So as software continued to improve in its ability to increase deployments and deliver on a faster and faster cadence, the infrastructure needed to support that pace continued to lag. The only options available were to overestimate and work around the inability of infrastructure to keep pace with the cadence of software delivery.

But with the arrival of the cloud and IaaS platforms, the equation started to change.

Amazon Web Services was the first to introduce to the market what is now referred to as IaaS platforms. It began offering its first services in 2006 with its Simple Storage Service, or S3, which provided storage through standard web interfaces such as REST, BitTorrent and SOAP. It has since matured and grown to offer a full complement of services such as compute, network, load balancing, persistence and others.

While others such as Microsoft and Google have emerged with offerings that provide the base IaaS, along some differentiating characteristics and capabilities, AWS remains the 800-lb. gorilla in the IaaS and cloud space.

Under the covers, AWS and others provide users access to their services through web-based interfaces for provisioning infrastructure such as virtual machines, network components, security profiles and databases. In 2010, AWS introduced the CloudFormation service on top of this application programming interface, a web-based UI that allowed for the definition of collections of AWS resources (called stacks). Users could now declare or define their infrastructure in a well-defined file format and structure, which CloudFormation would ingest and provision the required resources using the AWS API.

You could now provision anything from single compute instances (such as EC2 servers) to entire development, testing and production environments with IAC. You can define, provision, use and then tear down entire environments in a matter of minutes, rather than weeks or months. And this can be done without the need for systems or operations staff.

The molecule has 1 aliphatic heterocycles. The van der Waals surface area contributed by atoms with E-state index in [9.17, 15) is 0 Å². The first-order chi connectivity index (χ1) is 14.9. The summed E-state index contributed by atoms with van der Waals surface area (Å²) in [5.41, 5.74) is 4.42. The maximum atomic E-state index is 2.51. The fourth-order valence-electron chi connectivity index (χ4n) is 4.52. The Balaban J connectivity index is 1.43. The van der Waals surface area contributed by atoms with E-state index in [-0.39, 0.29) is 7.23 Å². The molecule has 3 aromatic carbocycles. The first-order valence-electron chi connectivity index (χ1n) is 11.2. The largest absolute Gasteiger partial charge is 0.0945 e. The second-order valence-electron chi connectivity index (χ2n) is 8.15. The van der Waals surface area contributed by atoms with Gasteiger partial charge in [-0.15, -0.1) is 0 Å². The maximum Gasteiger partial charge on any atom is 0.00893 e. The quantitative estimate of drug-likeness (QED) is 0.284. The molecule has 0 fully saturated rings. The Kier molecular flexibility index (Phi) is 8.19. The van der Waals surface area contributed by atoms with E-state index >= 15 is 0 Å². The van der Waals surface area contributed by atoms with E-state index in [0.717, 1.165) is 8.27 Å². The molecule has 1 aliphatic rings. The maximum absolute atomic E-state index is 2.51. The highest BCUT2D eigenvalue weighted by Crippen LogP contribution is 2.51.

The important concept here is you can now treat all aspects of the infrastructure just as you would application code. This includes servers, networks, databases, log files, security, documentation and so on.

CloudFormation isn’t the only IAC tool or technical approach for implementing IAC. IAC can be accomplished via ad hoc scripts, configuration management tools or server templating and provisioning tools. And there have been several vendors, open source and proprietary that have filled these categories of IAC. A deeper dive on each of these categories and available tools in each is something we’ll talk about in upcoming posts.

But for now, the major takeaway here is that IAC is a major technological and mindset shift away from the previous approach to provisioning and estimating infrastructure. Instead of having infrastructure and operations continuing to serve as the long pole in the tent concerning development, testing and deployment of functionality, we can now look at infrastructure in the same way we do application code—fluid, dynamic and agile.

Instead of working around the agile limitations of infrastructure, we can now view infrastructure and indeed store, modify and version the definitions of that infrastructure right alongside the code that will run on top of it, opening up all sorts of possibilities in terms of development, prototyping, testing as well as operations.

The future for DevOps and organizations looking to get to the next level of agility and responsiveness is in—cloudy with a strong chance of IAC.

This is the third column in a series. Read the first one here and second one here.

Add new comment

This question is for testing whether or not you are a human visitor and to prevent automated spam submissions.

Agile
DevOps
cloud computing
management